Therefore, systems designed to apply far UV-C radiation either to or through air will generate some ozone during their operation; however, the risk posed by this generation will depend on the UV power, air flow/stagnation, operation duty cycle, UV spectrum, etc.
Accordingly, risk of ozone exposure should be included in an overall evaluation of safety for far UV-C irradiation in the presence of humans.
If plans to roll out far UV-C technology continue as proposed by its advocates, there will not be sufficient time for the scientific community to reach consensus on its safety. In this case, it may be fully reasonable for members of the public to hold reservations against its application.
Management of the rights of individuals to not be exposed to a technology that is not proven to be safe may pose the greatest challenge to its application.
Far UV-C radiation in the 200 to 225 nm range has been demonstrated as a broadband disinfectant. It is reasonable to assume that far UV-C will be effective in a wide range of disinfection applications for air and surface treatment.
However, more work is required to understand the variation of its efficiency against a wider range of pathogens of interest, and the suitability of each application must be assessed on a case-by-case basis.
Claims of skin and eye safety are supported by early findings in mouse tissues, live mouse models, 3D human tissue models and at chronic exposure levels above those required to achieve a disinfection effect.
To date, these studies have not extended to the exposure of human individuals, and so conclusive evidence on acute and chronic exposure are lacking. Crucially, these works should include considerations of risk factors across a broad range of characteristics such as age, gender, race and medical conditions.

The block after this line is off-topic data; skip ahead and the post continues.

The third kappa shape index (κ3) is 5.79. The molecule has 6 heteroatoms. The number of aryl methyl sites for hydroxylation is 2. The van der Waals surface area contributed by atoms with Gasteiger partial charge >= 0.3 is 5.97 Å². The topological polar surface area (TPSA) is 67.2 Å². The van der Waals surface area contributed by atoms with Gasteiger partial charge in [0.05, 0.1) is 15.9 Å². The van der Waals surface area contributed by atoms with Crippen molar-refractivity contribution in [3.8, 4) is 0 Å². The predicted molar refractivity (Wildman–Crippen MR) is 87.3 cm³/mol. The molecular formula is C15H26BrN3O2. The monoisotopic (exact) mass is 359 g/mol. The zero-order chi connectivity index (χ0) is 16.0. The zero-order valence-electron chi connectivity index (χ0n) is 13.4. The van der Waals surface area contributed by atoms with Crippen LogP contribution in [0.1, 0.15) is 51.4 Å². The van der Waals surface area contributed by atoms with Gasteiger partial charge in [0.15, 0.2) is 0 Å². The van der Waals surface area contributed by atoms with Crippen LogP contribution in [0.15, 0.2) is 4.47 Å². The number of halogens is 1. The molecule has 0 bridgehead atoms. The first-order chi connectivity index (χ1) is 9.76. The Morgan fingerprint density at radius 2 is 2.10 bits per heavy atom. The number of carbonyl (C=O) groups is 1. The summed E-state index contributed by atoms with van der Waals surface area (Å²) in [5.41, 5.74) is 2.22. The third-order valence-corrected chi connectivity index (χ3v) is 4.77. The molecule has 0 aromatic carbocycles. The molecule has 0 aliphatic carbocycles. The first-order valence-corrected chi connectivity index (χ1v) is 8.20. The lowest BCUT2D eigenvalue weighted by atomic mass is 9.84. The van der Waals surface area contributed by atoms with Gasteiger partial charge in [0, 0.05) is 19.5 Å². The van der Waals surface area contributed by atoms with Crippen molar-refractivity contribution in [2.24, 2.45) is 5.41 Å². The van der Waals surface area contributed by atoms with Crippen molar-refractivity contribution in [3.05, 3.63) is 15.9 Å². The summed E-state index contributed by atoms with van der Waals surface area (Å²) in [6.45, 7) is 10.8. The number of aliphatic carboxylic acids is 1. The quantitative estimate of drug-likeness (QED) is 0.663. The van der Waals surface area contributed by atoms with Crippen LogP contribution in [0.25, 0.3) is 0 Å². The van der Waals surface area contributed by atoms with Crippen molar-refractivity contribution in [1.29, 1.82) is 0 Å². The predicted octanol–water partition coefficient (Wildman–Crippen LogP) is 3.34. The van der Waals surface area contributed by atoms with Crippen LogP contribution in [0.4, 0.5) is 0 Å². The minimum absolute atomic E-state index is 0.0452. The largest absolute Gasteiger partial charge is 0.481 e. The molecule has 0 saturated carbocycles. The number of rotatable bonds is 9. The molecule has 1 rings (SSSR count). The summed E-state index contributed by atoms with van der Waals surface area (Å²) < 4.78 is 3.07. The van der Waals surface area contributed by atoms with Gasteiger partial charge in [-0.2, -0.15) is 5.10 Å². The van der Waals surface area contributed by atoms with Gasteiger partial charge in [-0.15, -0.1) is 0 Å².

Besides scientific understanding, a better discussion of the core technology is required. Current excimer lamp technology requires optical filtering of the long UV-C wavelength emission spectrum if these are to be used as far UV-C sources for general use. Promotion and sale of unfiltered lamps as “skin safe” by unscrupulous (or uninformed) manufacturers poses a notable risk to public health. The systematic application of high-energy UV radiation across human environments requires greater study into indirect or secondary risk factors, such as interactions with cosmetics, the generation of ozone or other reactive species, and the degradation of materials in the built environment.
There is a burden of proof for overwhelming positive evidence when proposing the introduction of widespread exposure of humans to radiation categorized by the US National Toxicology Program (NTP 2016) as “Reasonably anticipated to be a human carcinogen.” Far UV-C is a promising technology that demands further investigation, though it is the opinion of the IUVA that this burden of proof has not yet been met.